How did you get into fashion?
For me, fashion is coincidental. Since I was a kid, I’ve always been interested in learning the construction of things. My infatuation with the art of textile making turned into a passion over the past few years as I gain more knowledge about the field. In retrospect, all my experiences have led me to where I am now.
Where are you from?
I’m from a city called, Niihama, in the prefecture of Ehime, Japan. In college, I had academic affairs with business, economic sociology, Italian, astronomy, and graphic design. I grew up surrounded by cultures and artefacts from different regions in the world which my father brought back with his business travels. I also learned Japanese traditions, like koto, tea ceremony, ikebana, calligraphy, sashiko, through which I unconsciously learned the concept Wabi Sabi.
Pared down to its barest essence and purist essentials, wabi-sabi is the Japanese art of finding beauty in imperfection and intellect in nature, of accepting the natural cycle of growth, decay, and death. It's simple, slow, uncluttered and it reveres authenticity above all.
How do you define your particular style or approach to fashion?
People have described my work as raw, spontaneous, urban, process-driven, “conscious”, etc. I think all of these are valid. What I make is heavily based on the processes and techniques of traditional and contemporary textile making, not necessarily for fashion. I’d define my style in textile making as “unorthodox” or “improper” as I often improvise and combine methods that would make cultural preservationists scratch their heads.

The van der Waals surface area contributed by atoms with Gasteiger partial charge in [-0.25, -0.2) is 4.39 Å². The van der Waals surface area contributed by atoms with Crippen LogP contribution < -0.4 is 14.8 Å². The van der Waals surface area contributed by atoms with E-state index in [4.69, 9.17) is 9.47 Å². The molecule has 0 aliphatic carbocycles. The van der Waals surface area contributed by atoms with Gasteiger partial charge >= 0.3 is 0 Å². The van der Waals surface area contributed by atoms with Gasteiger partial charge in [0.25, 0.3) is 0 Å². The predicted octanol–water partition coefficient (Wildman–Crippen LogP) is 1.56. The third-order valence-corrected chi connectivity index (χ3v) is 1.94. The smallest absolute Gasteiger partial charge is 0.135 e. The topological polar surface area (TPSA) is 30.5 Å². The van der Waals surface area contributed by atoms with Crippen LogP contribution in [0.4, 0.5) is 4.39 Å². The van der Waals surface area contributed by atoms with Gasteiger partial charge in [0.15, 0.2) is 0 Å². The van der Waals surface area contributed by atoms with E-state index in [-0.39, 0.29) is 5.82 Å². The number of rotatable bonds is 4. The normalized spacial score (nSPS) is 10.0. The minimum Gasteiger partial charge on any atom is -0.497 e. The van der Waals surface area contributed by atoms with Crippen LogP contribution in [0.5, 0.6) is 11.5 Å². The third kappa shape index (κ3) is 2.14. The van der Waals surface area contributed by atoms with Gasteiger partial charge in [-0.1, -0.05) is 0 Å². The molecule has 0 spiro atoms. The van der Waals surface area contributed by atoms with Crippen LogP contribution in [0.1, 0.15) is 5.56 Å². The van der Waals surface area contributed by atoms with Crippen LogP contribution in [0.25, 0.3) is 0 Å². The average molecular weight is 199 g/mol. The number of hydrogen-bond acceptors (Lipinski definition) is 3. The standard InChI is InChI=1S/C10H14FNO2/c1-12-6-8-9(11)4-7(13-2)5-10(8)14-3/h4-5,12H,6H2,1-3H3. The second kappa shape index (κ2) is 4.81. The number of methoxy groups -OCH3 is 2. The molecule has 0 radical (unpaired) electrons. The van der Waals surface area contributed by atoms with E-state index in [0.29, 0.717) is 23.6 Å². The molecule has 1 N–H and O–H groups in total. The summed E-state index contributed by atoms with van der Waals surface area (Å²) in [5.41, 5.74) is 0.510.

What has influenced your approach?
My mother and her passion toward the handmade. My aunts and their varied practices in traditional Japanese arts. Americana. The propaganda for Freedom (which is an illusion). The Midwest. Rawness. Simplicity. Textile Arts Centre. Without which, what I’m doing wouldn’t have been possible. Discrimination and social inequality. Both immediate and vicarious. Leo Burnett’s “Most Important Book You’ll Ever Read,” which describes the qualities of a “Star Reacher”: the eyes of a child, the hands of a craftsman, the heart of a champion and the soul of a citizen.